May Questions Congress' Bill Creating New Department
WASHINGTON, D.C. - If it becomes law, the legislation being debated by Congress to create a new Department of Homeland Security runs the risk of diminishing civil liberties, without increasing security from the threats posed by terrorists and rogue nations. That is the view of Progress & Freedom Foundation Senior Fellow and Director of Communications Policy Studies Randolph J. May expressed in a column published in the latest edition of Legal Times, “Will We Be Safe at Home?” He is calling for a “considerably smaller and more focused” agency than the one being debated in Congress.
May acknowledges the threats faced by the U.S. from terrorists and rogue states, but believes “we are just as likely to be able to protect ourselves, and more likely over the long haul to preserve our fundamental liberties, if we don’t create a massive new bureaucracy whose principal mission is as all-encompassing, amorphous and alluring as ‘homeland security’.” He says the new department “would just be too big and unwieldy to be effective, at least for a fairly long period of integration, and especially if Congress refuses to grant the president enough flexibility…”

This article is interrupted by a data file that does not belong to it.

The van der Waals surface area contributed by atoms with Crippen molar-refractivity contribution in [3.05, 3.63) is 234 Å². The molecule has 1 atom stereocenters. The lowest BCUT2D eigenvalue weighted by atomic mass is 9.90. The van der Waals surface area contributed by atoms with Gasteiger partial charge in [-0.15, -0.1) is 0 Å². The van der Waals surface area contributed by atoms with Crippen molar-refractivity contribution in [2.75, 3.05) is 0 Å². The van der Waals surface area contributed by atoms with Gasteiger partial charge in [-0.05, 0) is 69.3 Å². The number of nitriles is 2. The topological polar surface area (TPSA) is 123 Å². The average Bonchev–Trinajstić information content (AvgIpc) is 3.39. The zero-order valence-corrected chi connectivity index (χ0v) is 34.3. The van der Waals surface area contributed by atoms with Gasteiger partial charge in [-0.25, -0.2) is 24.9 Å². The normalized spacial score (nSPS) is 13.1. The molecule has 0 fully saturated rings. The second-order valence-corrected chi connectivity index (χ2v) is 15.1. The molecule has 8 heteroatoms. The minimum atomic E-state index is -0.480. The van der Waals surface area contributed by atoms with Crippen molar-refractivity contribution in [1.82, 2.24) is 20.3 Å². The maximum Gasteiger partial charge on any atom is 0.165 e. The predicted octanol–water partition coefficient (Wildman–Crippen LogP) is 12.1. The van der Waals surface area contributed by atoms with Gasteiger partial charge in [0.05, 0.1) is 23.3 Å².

Citing “worrisome tactics” already employed or considered in the war on terror, including “prolonged secret detention of suspects free from judicial involvement” and the Operation TIPS program (which would augment federal surveillance programs by encouraging mail carriers and other workers to watch and report on possibly suspicious activities of citizens), he warns of the dangers and likelihood of “mission creep.” Saying that bureaucracies are genetically predetermined to expand their power, May maintains that putting so many functions under one roof “may disproportionately enhance the threat to civil liberties that necessarily inheres in any comprehensive internal security program.” He concludes “we must go about the serious business of protecting our homeland in a way that also protects our traditional freedoms.”
May writes a regular column on regulatory affairs for Legal Times. The Progress & Freedom Foundation is a market-oriented think tank that studies the digital revolution and its implications for public policy. It is a 501(c)(3) research & educational organization.